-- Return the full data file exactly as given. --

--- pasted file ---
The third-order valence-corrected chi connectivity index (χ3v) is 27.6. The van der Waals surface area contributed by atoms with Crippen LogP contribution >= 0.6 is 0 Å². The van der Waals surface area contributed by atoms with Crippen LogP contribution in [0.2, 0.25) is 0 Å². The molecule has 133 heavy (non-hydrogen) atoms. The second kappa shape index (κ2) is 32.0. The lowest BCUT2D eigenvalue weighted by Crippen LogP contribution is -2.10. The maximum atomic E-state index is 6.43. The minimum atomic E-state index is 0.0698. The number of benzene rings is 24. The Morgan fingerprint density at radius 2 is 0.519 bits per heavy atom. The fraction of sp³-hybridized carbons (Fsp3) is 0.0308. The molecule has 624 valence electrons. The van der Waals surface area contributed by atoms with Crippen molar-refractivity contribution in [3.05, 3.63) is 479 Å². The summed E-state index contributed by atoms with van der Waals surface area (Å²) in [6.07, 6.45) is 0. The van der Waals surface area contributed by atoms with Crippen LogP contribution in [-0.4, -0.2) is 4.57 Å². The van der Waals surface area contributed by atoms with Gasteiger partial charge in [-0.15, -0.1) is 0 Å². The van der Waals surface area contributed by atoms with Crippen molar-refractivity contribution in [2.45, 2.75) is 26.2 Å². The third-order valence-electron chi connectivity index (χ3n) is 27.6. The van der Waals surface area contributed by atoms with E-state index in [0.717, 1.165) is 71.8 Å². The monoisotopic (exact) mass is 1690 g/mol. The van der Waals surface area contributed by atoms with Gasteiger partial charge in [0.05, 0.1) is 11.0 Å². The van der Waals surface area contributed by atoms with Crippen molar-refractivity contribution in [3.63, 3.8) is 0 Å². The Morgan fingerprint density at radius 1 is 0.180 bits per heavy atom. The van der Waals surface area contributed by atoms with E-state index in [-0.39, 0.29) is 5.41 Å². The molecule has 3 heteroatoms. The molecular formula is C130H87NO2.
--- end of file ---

The third-order valence-corrected chi connectivity index (χ3v) is 27.6. The van der Waals surface area contributed by atoms with Crippen LogP contribution >= 0.6 is 0 Å². The van der Waals surface area contributed by atoms with Crippen LogP contribution in [0.2, 0.25) is 0 Å². The molecule has 133 heavy (non-hydrogen) atoms. The second kappa shape index (κ2) is 32.0. The lowest BCUT2D eigenvalue weighted by Crippen LogP contribution is -2.10. The maximum atomic E-state index is 6.43. The minimum atomic E-state index is 0.0698. The number of benzene rings is 24. The Morgan fingerprint density at radius 2 is 0.519 bits per heavy atom. The fraction of sp³-hybridized carbons (Fsp3) is 0.0308. The molecule has 624 valence electrons. The van der Waals surface area contributed by atoms with Crippen molar-refractivity contribution in [3.05, 3.63) is 479 Å². The summed E-state index contributed by atoms with van der Waals surface area (Å²) in [6.07, 6.45) is 0. The van der Waals surface area contributed by atoms with Crippen LogP contribution in [-0.4, -0.2) is 4.57 Å². The van der Waals surface area contributed by atoms with Gasteiger partial charge in [-0.15, -0.1) is 0 Å². The van der Waals surface area contributed by atoms with Crippen molar-refractivity contribution in [2.45, 2.75) is 26.2 Å². The third-order valence-electron chi connectivity index (χ3n) is 27.6. The van der Waals surface area contributed by atoms with E-state index in [0.717, 1.165) is 71.8 Å². The monoisotopic (exact) mass is 1690 g/mol. The van der Waals surface area contributed by atoms with Gasteiger partial charge in [0.05, 0.1) is 11.0 Å². The van der Waals surface area contributed by atoms with Crippen molar-refractivity contribution in [3.63, 3.8) is 0 Å². The Morgan fingerprint density at radius 1 is 0.180 bits per heavy atom. The van der Waals surface area contributed by atoms with E-state index in [-0.39, 0.29) is 5.41 Å². The molecule has 3 heteroatoms. The molecular formula is C130H87NO2.